A widow draws life lessons from her experience of loving and losing her spouse.
This slim volume from McGillicuddy (A Friend Who Knows the Tone, 2016, etc.) is filled with reflections spurred by the death of her husband, Francis, from cancer in 2010. They met in 1968, and the book’s title refers to a regular ritual that the author’s husband began in the 1990s, when he would make an early-springtime pilgrimage from his home in Portland, Maine, to the uninhabited homesteads of his ancestors in Canterbury, New Brunswick. He called it “communing with his ancestors,” and he clearly didn’t use the phrase in a maudlin or sentimental way. McGillicuddy uses a similarly heartfelt approach in this book as she recalls her best memories of her husband. She stresses that the practice of communing with ancestors isn’t just for Catholics like her husband but for anybody, and she fleshes out this notion and others in a combination of exposition, journal entries, and poems. In anecdotes throughout the book, McGillicuddy also recounts her own journey through the long, complex process of grieving, touching on her quiet Christian faith. These include frequent moments that will be familiar to those who’ve lost a loved one; at one point, for instance, a performance of Beethoven’s Emperor Concerto by the Portland Symphony Orchestra evokes strong memories of listening to a recording of the same piece on a record that her husband gave her in 1970. She also recalls holding a potluck benefit event where a guest commented that “Francis is among us”; she was moved to respond, “Indeed he is!” These and other delicate vignettes serve to clarify the book’s sense of loss and raise it to a feeling of companionship. McGillicuddy comes to the realization that “Death is not a catastrophe but instead the door we must pass through to return home.”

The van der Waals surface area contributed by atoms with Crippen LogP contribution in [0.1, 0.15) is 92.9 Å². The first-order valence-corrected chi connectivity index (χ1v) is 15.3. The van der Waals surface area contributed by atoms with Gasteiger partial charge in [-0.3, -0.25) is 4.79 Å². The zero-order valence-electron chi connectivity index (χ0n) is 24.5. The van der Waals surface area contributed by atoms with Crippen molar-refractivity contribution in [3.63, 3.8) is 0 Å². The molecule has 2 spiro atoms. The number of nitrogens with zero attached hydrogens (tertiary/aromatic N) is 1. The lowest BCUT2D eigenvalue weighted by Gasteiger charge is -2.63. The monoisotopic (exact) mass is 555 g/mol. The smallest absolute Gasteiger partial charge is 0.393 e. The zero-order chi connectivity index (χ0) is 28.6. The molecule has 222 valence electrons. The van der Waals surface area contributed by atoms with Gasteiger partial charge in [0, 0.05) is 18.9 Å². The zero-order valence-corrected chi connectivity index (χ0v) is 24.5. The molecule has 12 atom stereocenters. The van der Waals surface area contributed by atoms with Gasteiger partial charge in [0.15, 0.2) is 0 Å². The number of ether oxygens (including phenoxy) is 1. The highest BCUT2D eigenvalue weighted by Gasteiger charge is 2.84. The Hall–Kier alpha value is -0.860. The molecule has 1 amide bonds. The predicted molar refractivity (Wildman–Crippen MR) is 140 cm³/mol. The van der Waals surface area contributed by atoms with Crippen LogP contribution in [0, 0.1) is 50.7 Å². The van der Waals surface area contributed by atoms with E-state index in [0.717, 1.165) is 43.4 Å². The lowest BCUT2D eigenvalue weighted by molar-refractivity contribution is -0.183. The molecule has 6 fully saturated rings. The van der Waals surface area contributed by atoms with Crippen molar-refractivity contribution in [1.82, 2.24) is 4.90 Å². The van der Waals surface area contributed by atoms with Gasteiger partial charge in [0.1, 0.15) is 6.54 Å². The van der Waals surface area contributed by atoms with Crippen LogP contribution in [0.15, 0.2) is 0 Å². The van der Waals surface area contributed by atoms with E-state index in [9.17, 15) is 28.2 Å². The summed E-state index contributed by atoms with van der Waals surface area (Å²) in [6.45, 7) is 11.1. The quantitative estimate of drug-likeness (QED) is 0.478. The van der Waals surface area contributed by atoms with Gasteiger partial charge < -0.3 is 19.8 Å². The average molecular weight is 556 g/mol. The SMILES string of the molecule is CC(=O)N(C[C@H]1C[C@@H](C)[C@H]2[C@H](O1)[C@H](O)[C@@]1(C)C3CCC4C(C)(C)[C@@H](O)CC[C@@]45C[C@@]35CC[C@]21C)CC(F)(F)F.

A concise and intensely personal collection of memories of a loved one.
Privately published by Strunk of Cornell in 1918 and revised by his student E. B. White in 1959, that "little book" is back again with more White updatings.
Stricter than, say, Bergen Evans or W3 ("disinterested" means impartial — period), Strunk is in the last analysis (whoops — "A bankrupt expression") a unique guide (which means "without like or equal").
Noted jazz and pop record producer Thiele offers a chatty autobiography. Aided by record-business colleague Golden, Thiele traces his career from his start as a ``pubescent, novice jazz record producer'' in the 1940s through the '50s, when he headed Coral, Dot, and Roulette Records, and the '60s, when he worked for ABC and ran the famous Impulse! jazz label. At Coral, Thiele championed the work of ``hillbilly'' singer Buddy Holly, although the only sessions he produced with Holly were marred by saccharine strings. The producer specialized in more mainstream popsters like the irrepressibly perky Teresa Brewer (who later became his fourth wife) and the bubble-machine muzak-meister Lawrence Welk. At Dot, Thiele was instrumental in recording Jack Kerouac's famous beat- generation ramblings to jazz accompaniment (recordings that Dot's president found ``pornographic''), while also overseeing a steady stream of pop hits. He then moved to the Mafia-controlled Roulette label, where he observed the ``silk-suited, pinky-ringed'' entourage who frequented the label's offices. Incredibly, however, Thiele remembers the famously hard-nosed Morris Levy, who ran the label and was eventually convicted of extortion, as ``one of the kindest, most warm-hearted, and classiest music men I have ever known.'' At ABC/Impulse!, Thiele oversaw the classic recordings of John Coltrane, although he is the first to admit that Coltrane essentially produced his own sessions. Like many producers of the day, Thiele participated in the ownership of publishing rights to some of the songs he recorded; he makes no apology for this practice, which he calls ``entirely appropriate and without any ethical conflicts.'' A pleasant, if not exactly riveting, memoir that will be of most interest to those with a thirst for cocktail-hour stories of the record biz. (25 halftones, not seen)